▪ Australians aged 50+ are expecting to retire with more debt than ever before
▪ Over half prepared to shift their lifestyle to save more in retirement
▪ Consistent with ABS data showing 4x increase in household debt levels for over 55s in last 20 years
New research by AMP shows that older Australians are expecting to head into retirement with higher levels of debt, presenting a growing challenge to them achieving financial confidence in later years.
For Australians aged 50 and over AMP’s research found:
▪ Almost 9 out of 10 believe they will still be paying off a mortgage when they retire
▪ 1 in 3 are not confident their nest egg will provide for an adequate lifestyle
▪ 3 in 5 believe staying in their family home is more important than a higher income in retirement
▪ Over half are prepared to change their lifestyle to save more money in retirement
With the rising cost of living and inflationary pressures, together with a national housing affordability crisis, many older Australians are facing the reality of missing out on the financial security of owning their home when they retire.
According to the data, fewer than 1 in 10 Australians aged 50 and over expect they will have enough savings for retirement and 1 in 9 expect to have more than $250,000 in unpaid debt when they retire. More than 2 in 5 said they would opt to sell and downsize to reduce their debt, echoing fears and concerns about not being able to afford a comfortable lifestyle in retirement.
Rising household debt a real worry
Australians are living longer and levels of outstanding debt on assets like the family home mean many are facing a looming debt cliff once they hit retirement.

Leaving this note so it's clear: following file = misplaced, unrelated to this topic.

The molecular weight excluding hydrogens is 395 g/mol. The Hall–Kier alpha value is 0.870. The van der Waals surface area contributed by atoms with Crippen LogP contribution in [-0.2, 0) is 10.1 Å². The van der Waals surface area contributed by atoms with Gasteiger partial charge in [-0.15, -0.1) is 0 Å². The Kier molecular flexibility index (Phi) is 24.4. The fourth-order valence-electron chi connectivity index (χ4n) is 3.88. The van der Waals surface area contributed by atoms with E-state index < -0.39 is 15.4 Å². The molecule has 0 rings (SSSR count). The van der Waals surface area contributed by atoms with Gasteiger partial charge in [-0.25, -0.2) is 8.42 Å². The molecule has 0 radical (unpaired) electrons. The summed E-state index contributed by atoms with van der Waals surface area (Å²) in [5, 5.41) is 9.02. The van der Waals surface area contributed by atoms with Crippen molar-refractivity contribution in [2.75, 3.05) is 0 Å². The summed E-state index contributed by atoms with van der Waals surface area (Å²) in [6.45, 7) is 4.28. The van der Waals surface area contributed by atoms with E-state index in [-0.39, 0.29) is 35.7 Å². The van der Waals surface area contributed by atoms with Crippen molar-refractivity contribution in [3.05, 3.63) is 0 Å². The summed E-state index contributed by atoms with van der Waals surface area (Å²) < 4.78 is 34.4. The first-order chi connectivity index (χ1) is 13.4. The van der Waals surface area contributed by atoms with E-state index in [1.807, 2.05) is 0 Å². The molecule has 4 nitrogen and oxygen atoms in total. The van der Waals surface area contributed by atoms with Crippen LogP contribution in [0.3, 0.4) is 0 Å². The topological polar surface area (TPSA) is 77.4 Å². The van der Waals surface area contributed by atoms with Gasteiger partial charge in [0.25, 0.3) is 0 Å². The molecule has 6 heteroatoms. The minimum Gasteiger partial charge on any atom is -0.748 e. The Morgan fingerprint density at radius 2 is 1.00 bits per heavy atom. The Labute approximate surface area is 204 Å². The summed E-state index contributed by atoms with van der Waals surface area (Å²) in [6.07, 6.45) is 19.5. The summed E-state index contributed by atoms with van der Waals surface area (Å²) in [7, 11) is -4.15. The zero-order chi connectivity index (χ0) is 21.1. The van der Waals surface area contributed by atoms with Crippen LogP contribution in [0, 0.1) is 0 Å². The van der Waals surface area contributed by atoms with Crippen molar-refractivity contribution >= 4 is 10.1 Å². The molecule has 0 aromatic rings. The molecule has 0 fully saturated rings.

According to ABS data, average household debt levels have quadrupled over the past 20 years for older Australians aged 55 and over, rising from $62,000 in FY03-04 to $242,000 in FY21-221 .
This increased level of household debt is seeing more Australians sacrifice a better lifestyle to help cope with the rising cost of living and mounting pressures to pay off the mortgage.
AMP Director, Retirement, Ben Hillier said:
“For as long as we can remember the Australian dream has been debt-free home ownership, which provides the financial foundation and security for a comfortable retirement.
“While home values and super balances are increasing, research shows that more and more Australians will be retiring with increasing levels of household debt, leaving more retirees exposed to interest rate fluctuations, and presenting an evolving challenge in financial planning for retirement.
“Rising retiree debt needs to be acknowledged as an issue by industry, Government and regulators so that we can work together to provide Australians with greater financial confidence in their retirement.
“Central to this is providing easier access to more affordable financial advice, which, encouragingly, is being addressed by the Quality of Advice Review.
“Industry also needs to innovate to develop solutions which unlock the full value of a retiree’s balance sheet to maximise income, taking into account home equity values, superannuation balance and household debt.”
Ways to learn more about your retirement:
2) Read AMP’s Retirement whitepaper: See AMP’s Retire with Confidence whitepaper here, which has plenty of insights and strategies for maximising your income in retirement.
3) Sign up to our podcast: Our Simplifying Investing podcast series offers access to two of Australia’s leading economists in AMP’s Dr. Shane Oliver and Diana Mousina, as well as industry experts such as AMP’s director for retirement, Ben Hillier.
4) Check out our Insights Hub: You can find valuable information about managing your finances in retirement and have a read of AMP’s biennial Financial Wellness report, which has some great insights around how to improve your financial wellbeing.
About the research
AMP commissioned Dynata in August 2023 to conduct a survey of 1000 Australians aged 50 years and over regarding their attitudes to retirement. The survey was conducted to understand the priorities of Australians when it came to retirement, expected levels of savings and expected lifestyle changes that could impact on levels of income in retirement.
1 ABS: Average household debt grows by 7.3 per cent (see here)